BANGOR, Maine — The jury trial of a local teenager accused of gunning down a rival is scheduled to begin at 10 a.m. Monday at the Penobscot Judicial Center.
Zachary Carr, 19, is accused of shooting an unarmed John “Bobby” Surles with a 9 mm handgun about 6 p.m. Jan. 27, 2010, in a confrontation outside 62 Cumberland St. in Bangor. Carr allegedly shot Surles during a fight near the apartment where Carr lived.
Carr has pleaded not guilty to murdering Surles.
Surles allegedly told a passer-by who came to his aid that “Zack Carr” was the person who shot him. He died about 28 hours after the shooting at Eastern Maine Medical Center in Bangor from injuries caused by a gunshot wound to the chest, according to court documents.
Carr has been held at the Penobscot County Jail since his arrest Jan. 29, 2010.
He has maintained that he was defending himself when the gun was fired.
Assistant Attorney General Andrew Benson, who is prosecuting the case, declined Friday to comment on the trial. It is the practice of the Maine Attorney General’s Office not to comment on cases until they have been concluded.
Benson has submitted the names of 83 potential witnesses to the court. That list includes the investigating Bangor police detectives, a state medical examiner, personnel from the Maine State Police Crime Lab, and the people who were at the scene when the shooting occurred and arrived immediately afterward.
Carr’s attorney, F. David Walker IV of Bangor, said Friday his potential witness list totaled fewer than 20 people, including the defendant.
“A decision about whether Zack will take the stand will not be made until after the state rests its case,” Walker said Friday.
Other possible defense witnesses include a firearms expert who could testify about how easy it might be to accidentally discharge a 9 mm Glock similar to the one identified as the murder weapon, the defense attorney said.
The confrontation in which Surles was shot a year ago was between two rival groups that called themselves the “The Bloods” and the “The Skaters,” Benson has said. Carr allegedly belonged to the former and the defendant to the latter, the prosecutor said in June at a hearing where Superior Court Justice Michaela Murphy denied bail to Carr.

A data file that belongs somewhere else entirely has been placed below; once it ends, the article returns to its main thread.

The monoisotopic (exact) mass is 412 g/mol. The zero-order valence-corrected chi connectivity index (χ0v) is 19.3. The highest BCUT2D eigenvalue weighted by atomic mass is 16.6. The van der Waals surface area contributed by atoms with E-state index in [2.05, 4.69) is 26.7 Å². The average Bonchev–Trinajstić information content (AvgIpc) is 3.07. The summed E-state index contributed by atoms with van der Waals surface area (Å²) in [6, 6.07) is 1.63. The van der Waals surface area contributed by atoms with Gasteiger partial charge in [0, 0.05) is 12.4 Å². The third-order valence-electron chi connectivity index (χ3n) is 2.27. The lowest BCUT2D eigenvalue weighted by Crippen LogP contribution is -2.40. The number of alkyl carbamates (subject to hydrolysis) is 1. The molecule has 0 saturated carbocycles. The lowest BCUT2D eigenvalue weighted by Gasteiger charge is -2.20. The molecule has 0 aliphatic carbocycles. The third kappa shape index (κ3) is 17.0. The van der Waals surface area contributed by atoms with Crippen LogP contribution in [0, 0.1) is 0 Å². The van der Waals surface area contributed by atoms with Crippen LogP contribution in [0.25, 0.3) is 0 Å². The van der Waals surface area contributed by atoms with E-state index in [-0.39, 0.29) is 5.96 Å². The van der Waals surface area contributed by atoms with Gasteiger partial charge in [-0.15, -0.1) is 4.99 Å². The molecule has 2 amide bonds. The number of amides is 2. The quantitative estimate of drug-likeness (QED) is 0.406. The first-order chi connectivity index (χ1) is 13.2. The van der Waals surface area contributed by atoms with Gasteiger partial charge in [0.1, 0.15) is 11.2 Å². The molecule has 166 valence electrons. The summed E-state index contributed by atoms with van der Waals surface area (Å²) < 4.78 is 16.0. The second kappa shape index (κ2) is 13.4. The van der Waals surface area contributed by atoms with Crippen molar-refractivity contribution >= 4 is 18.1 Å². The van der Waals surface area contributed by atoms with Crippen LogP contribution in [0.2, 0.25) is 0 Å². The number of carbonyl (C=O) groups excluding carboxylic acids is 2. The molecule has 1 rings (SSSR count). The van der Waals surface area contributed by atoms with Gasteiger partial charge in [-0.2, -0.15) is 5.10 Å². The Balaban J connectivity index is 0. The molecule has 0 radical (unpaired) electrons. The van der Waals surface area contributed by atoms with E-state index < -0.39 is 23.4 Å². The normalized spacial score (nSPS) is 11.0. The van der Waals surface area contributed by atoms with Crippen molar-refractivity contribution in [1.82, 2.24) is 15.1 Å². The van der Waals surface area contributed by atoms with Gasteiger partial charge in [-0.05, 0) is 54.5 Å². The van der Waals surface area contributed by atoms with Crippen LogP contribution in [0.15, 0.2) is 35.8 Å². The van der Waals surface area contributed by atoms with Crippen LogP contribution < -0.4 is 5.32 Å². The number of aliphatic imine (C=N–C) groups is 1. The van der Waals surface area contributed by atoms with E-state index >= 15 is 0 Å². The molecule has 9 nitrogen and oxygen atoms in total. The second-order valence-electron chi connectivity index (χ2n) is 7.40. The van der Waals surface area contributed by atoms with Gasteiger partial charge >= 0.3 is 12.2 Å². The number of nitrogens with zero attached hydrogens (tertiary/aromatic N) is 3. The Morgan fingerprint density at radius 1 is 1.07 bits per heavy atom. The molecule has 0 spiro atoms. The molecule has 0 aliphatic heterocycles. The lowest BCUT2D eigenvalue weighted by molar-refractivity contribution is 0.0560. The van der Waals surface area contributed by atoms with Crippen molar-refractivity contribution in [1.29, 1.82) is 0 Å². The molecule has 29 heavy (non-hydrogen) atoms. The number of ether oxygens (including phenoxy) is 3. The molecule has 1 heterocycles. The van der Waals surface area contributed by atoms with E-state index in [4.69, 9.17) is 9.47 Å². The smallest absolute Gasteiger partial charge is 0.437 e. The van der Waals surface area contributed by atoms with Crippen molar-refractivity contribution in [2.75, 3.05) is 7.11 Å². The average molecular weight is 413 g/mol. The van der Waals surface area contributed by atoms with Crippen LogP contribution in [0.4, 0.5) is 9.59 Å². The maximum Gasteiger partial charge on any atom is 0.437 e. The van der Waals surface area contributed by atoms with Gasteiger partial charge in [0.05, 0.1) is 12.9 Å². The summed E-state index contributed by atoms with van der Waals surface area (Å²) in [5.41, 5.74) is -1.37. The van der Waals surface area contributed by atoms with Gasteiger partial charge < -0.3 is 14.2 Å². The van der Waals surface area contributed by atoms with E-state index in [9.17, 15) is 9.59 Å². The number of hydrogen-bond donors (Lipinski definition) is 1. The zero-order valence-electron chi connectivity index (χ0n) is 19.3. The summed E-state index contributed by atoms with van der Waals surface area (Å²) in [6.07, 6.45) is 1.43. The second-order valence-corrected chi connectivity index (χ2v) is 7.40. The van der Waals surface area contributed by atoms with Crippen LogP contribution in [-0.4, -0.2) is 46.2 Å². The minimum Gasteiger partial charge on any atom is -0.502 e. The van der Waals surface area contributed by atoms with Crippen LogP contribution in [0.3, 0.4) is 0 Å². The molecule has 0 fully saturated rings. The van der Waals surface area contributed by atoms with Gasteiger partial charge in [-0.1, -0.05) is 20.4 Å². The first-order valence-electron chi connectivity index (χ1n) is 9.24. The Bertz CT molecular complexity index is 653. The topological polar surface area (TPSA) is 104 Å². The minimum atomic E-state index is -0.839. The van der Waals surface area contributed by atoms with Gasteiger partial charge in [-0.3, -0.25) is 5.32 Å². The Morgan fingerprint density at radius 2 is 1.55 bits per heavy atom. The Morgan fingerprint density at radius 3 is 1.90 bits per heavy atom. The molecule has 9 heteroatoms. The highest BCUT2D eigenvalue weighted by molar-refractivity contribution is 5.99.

She will preside over the trial, which is expected to last five or six days. The jury, which included three alternates, was selected Monday.
Benson said in June that the two groups did not meet the U.S. Department of Justice definition of a gang.
“There was an ongoing dispute between these two groups, whether you call them a gang or a pseudogang,” he said.
Walker countered that there was no evidence that Carr was a member of a gang.
Last year, there were at least two related confrontations between the same two groups of teens and young adults, according to Bangor police.
About two months after Surles died, three male juveniles were arrested and charged with carrying concealed weapons after a confrontation on Center Street, according to a previously published report. The three, who were not identified by Bangor police because of their ages, said the incident was connected to Surles’ death.
The March 18 incident took place the day after a similar one at the Penobscot Judicial Center on the day of Carr’s arraignment. Both altercations were between the friends of the slain man and the man accused of killing him, according to Bangor police.
Bangor police Detective Tim Cotton said Friday that he had not been notified of any trouble between the two groups since June.
In addition to murder, Carr also was indicted in February by the Penobscot County grand jury on a charge of adequate provocation manslaughter. He pleaded not guilty to both charges in March.
Adequate provocation manslaughter is “intentionally or knowingly [causing] the death of another human being under circumstances that do not constitute murder because the person causes the death while under the influence of extreme anger or extreme fear brought about by adequate provocation,” the manslaughter statute states.
Under the statute, extreme anger or extreme fear brought on by adequate provocation is a mitigating circumstance reducing murder to manslaughter. It would be up to the jury to determine whether the circumstances under which Surles was shot meet that standard.
If convicted of murder, Carr faces 25 years to life in prison. If convicted on the manslaughter charge, he faces a maximum of 30 years in prison.